On March 14th, I traveled to Haiti to learn firsthand about the Haitian Tree Reintroduction Program, or HTRIP with our tree-planting partner, HaitiFriends. HaitiFriends is the incredible organization who fulfills the “Plant A Tree” portion within our slogan of “Buy A Tea, Plant A Tree.”
The excursion was one of the most incredible travel adventures I’ve ever had. There is something about the feeling of traveling alone that’s both foreign and spectacular. Although I was in Haiti a mere five days, it felt like two week! Below is a chronological overview of my adventure.
Day 1 – Met with the CEO of HaitiFriends, Edward. Edward is serial entrepreneur with work/living history in some of my favorite cities – Pittsburgh, New Orleans, and Miami. He taught me many life and business lessons that I took careful note of throughout the entirety of the trip. It was this evening that I also ate Haitian food – fried, hearty, and delectable. By night time we got to the town of Deschapelle, where much of the HaitiFriends staff resides. Edward and I stayed at a nearby hotel called the Verretienne in Veret.
I started to learn some Haitian creole at this time – although it was sloppy, I loved being able to say “Sak Pa Se”, or “What’s up” to natives and hearing them respond “Ma Bu Le”, or “I’m burning” (Haitian slang)!
Day 2 – We started off the day with breakfast at Kay Mellon, a beautiful Chinese-style home that used to belong to descendants of the Pittsburgh’s prestigious Mellon family. We ate with the CEO of the local hospital that the Mellons built in Deschapelle. He was a sophisticated french-speaking Canadian named Louis.
The rest of the day consisted of travel to individuals’ farming land in the Artibonite Valley to look at trees that were planted in 2008. The trees planted by HaitiFriends yields huge economic impact to families – the average annual earning of a Haitian farmer is $1,200 USD – farmers can sell one mature tree for $1,000-$2,000 USD (Haitian Wood is very high quality). Farmers have anywhere between 20-30 trees on their property. As such, the HTRIP program allows trees to act as a sort of monetary “bond” which full matures in 15 years.
Day 3 – This day we saw the mountaintop farms. As we ascended the Haitian hilltops in to Terrnette, it looked as if we were ascending to God’s house.
The fortitude and grit of the men and women alike was remarkable. Women walk with perfect balance as they carry large containers on their head up a rocky and uneven road. Men labor in their modest-sized fields all day with focus and purpose.
The impact a tree makes on an individual’s lifestyle and finances is incredible. It was on these farms that the “full picture” of a tea purchase made on a Haitian’s life was truly made palpable.
Upon returning to Deschappelle that evening, we visited the HaitiFriends tree nursery on the campus of the Albert Schweitzer hospital. Sustainability was exhibited as small water bags are recycled into containers for saplings. Below is shown the group of saplings that Té Amo funded through organic tea bottle sales. This specific part of the trip was very fulfilling.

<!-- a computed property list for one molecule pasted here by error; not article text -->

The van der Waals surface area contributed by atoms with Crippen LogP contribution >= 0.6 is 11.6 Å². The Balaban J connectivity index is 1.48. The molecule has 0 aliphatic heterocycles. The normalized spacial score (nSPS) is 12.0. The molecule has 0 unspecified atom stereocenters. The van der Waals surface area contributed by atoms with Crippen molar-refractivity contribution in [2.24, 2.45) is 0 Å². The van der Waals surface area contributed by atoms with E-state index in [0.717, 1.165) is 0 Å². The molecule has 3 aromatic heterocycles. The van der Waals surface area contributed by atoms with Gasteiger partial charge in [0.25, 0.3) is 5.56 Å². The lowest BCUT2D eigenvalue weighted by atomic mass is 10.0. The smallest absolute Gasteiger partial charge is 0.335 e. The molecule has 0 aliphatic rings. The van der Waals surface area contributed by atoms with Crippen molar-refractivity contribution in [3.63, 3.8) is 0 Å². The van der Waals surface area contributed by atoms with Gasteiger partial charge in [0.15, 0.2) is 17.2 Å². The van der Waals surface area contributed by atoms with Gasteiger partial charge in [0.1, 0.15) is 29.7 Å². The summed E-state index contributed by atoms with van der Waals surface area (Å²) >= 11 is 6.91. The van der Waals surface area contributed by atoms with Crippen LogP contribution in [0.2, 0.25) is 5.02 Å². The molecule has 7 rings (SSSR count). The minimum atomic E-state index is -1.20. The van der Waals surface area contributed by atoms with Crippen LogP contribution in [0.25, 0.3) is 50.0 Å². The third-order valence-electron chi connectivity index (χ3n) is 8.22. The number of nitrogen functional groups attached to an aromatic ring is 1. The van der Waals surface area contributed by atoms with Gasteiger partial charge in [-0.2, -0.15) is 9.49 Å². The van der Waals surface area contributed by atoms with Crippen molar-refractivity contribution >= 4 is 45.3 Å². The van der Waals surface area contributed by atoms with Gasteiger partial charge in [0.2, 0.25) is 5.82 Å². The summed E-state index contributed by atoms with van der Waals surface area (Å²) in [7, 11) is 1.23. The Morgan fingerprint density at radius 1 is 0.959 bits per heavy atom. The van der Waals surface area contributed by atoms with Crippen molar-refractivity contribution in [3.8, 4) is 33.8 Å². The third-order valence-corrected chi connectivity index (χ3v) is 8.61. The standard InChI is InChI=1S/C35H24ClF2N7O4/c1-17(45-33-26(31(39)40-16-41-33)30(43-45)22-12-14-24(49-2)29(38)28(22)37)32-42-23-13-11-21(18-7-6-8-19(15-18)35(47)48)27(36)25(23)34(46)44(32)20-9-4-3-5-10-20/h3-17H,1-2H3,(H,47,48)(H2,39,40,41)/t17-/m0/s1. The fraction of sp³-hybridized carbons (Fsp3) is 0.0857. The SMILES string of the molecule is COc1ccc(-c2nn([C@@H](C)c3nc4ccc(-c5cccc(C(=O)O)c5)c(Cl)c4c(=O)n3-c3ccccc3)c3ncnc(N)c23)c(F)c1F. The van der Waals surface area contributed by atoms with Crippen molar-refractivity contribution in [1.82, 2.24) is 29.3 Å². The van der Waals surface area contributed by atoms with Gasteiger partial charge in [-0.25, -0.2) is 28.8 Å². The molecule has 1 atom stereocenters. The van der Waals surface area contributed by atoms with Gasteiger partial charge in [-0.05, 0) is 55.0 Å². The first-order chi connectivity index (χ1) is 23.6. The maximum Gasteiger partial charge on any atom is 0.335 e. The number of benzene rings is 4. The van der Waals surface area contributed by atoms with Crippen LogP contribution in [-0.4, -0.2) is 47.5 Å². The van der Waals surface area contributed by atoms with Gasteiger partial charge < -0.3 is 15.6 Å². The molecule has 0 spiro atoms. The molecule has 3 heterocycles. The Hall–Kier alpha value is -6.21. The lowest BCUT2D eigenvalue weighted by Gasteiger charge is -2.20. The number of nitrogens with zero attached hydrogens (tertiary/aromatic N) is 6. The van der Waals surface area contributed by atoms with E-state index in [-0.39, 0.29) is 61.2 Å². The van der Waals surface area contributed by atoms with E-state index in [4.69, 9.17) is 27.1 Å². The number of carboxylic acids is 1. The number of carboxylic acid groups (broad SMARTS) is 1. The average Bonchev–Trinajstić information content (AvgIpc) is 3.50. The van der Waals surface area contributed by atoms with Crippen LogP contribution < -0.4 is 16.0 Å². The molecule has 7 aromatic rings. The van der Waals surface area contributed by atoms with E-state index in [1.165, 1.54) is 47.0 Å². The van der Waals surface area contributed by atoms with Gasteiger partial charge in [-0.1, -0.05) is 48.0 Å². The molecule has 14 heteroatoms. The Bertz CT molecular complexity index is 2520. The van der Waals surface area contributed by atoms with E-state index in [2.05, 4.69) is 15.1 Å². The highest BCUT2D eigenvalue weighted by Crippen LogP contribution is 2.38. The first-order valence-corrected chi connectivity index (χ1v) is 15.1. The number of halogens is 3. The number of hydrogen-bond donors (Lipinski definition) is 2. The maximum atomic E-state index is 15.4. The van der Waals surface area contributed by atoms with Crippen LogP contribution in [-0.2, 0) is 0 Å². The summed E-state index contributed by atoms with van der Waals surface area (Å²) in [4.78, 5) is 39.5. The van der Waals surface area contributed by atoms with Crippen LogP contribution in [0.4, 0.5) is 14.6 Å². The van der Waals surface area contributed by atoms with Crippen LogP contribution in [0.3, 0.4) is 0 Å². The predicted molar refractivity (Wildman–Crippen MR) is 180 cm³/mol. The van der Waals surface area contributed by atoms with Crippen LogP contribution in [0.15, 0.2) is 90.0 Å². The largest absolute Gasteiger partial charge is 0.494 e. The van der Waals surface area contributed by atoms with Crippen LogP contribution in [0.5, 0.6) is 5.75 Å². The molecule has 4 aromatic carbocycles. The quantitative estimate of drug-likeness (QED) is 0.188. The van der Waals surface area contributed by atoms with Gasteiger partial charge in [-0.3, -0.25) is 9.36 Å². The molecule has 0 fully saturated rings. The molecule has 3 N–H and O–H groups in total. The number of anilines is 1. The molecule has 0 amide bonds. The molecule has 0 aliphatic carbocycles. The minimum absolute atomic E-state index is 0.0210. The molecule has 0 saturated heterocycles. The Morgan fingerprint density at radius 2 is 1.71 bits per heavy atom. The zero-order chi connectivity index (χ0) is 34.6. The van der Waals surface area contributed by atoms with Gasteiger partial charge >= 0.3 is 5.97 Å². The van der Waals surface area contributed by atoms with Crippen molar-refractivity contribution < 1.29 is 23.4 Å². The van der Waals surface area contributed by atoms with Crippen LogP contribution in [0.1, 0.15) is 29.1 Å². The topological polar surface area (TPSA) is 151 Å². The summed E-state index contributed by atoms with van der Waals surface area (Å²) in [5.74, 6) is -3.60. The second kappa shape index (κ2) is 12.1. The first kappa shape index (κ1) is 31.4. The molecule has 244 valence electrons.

Day 4 – In morning I tried riding a motorcycle .. didn’t work super well. After that embarrassment, we had a beautiful lunch at the Mellon home once again – this time with Doug, the serial entrepreneur behind Selecto coffee, one of the biggest coffee brands in the country. Edward and Doug were meeting about prospective business deals around planting a different strain of coffee plants in the Haitian highlands – an extremely educational business lunch for an entrepreneurship student like myself.
That evening we journeyed back towards Port-au-Prince. On the ride we stopped in Saint Marc for souvenir purchases – a must on every foreign travel!! The population was much greater than the rural countryside. The people, nonetheless, were equally as high-spirited.
Day 5 – The Kaliko Resort is beachfront and all-expense paid. This was the day our crew unwound. Snorkeling, swimming, eating, playing cards, and chilling made for a dream-like relaxation I won’t soon forget.
Once again, an absolutely incredible trip. While writing this and reminiscing over the mass amount I learned and enjoyed – I look forward to my next adventure to this beautiful yet misunderstood nation.
5 days in Haiti has given selling tea in Haiti a new meaning.
Orevwa Ayiti, je t’aime. Adios Haiti, te amo. Goodbye Haiti, I love you.
Want to learn more about Té Amo and their Buy A Tea, Plant A Tree cause? Go to www.BuyATeaPlantATree.com!!
What type of trees do you usually plant? Are they fruit trees or trees meant to be used as lumber? Are they fruit trees which can also be used as lumber? I’d like to hear more about this venture for sure!
We plant everything from Oaks to Sycamores to even fruit trees. The beauty of trees is the plentiful amount of uses for them. You can learn everything about the Haitian Tree Reintroduction program at http://www.HaitiFriends.org